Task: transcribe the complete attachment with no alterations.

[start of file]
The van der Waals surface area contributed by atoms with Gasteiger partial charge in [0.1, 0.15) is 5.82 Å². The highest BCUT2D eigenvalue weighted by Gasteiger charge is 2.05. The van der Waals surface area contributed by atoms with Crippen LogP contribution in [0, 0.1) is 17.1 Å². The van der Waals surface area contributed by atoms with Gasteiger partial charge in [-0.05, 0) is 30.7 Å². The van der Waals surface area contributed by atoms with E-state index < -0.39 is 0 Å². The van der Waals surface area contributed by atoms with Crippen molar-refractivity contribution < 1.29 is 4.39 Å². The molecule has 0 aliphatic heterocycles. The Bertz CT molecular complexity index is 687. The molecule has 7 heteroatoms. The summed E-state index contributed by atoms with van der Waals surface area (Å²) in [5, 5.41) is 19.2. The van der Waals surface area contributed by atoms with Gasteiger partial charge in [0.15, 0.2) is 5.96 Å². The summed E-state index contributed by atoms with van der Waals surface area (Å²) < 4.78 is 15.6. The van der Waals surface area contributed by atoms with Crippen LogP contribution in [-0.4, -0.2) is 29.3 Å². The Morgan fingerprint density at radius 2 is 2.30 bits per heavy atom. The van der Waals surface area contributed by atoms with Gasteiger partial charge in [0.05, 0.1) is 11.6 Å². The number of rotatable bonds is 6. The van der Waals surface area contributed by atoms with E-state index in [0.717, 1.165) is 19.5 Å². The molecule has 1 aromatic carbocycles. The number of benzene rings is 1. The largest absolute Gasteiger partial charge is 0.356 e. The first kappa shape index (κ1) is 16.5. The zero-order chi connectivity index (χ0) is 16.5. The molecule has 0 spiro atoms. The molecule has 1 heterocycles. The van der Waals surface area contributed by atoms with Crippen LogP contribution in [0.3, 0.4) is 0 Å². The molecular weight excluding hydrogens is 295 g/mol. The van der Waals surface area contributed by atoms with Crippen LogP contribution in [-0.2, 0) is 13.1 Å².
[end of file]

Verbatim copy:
The van der Waals surface area contributed by atoms with Gasteiger partial charge in [0.1, 0.15) is 5.82 Å². The highest BCUT2D eigenvalue weighted by Gasteiger charge is 2.05. The van der Waals surface area contributed by atoms with Crippen LogP contribution in [0, 0.1) is 17.1 Å². The van der Waals surface area contributed by atoms with Gasteiger partial charge in [-0.05, 0) is 30.7 Å². The van der Waals surface area contributed by atoms with E-state index < -0.39 is 0 Å². The van der Waals surface area contributed by atoms with Crippen molar-refractivity contribution < 1.29 is 4.39 Å². The molecule has 0 aliphatic heterocycles. The Bertz CT molecular complexity index is 687. The molecule has 7 heteroatoms. The summed E-state index contributed by atoms with van der Waals surface area (Å²) in [5, 5.41) is 19.2. The van der Waals surface area contributed by atoms with Gasteiger partial charge in [0.15, 0.2) is 5.96 Å². The summed E-state index contributed by atoms with van der Waals surface area (Å²) < 4.78 is 15.6. The van der Waals surface area contributed by atoms with Crippen LogP contribution in [-0.4, -0.2) is 29.3 Å². The Morgan fingerprint density at radius 2 is 2.30 bits per heavy atom. The van der Waals surface area contributed by atoms with Gasteiger partial charge in [0.05, 0.1) is 11.6 Å². The number of rotatable bonds is 6. The van der Waals surface area contributed by atoms with E-state index in [0.717, 1.165) is 19.5 Å². The molecule has 1 aromatic carbocycles. The number of benzene rings is 1. The largest absolute Gasteiger partial charge is 0.356 e. The first kappa shape index (κ1) is 16.5. The zero-order chi connectivity index (χ0) is 16.5. The molecule has 0 spiro atoms. The molecule has 1 heterocycles. The van der Waals surface area contributed by atoms with Crippen LogP contribution in [0.3, 0.4) is 0 Å². The molecular weight excluding hydrogens is 295 g/mol. The van der Waals surface area contributed by atoms with Crippen LogP contribution in [-0.2, 0) is 13.1 Å².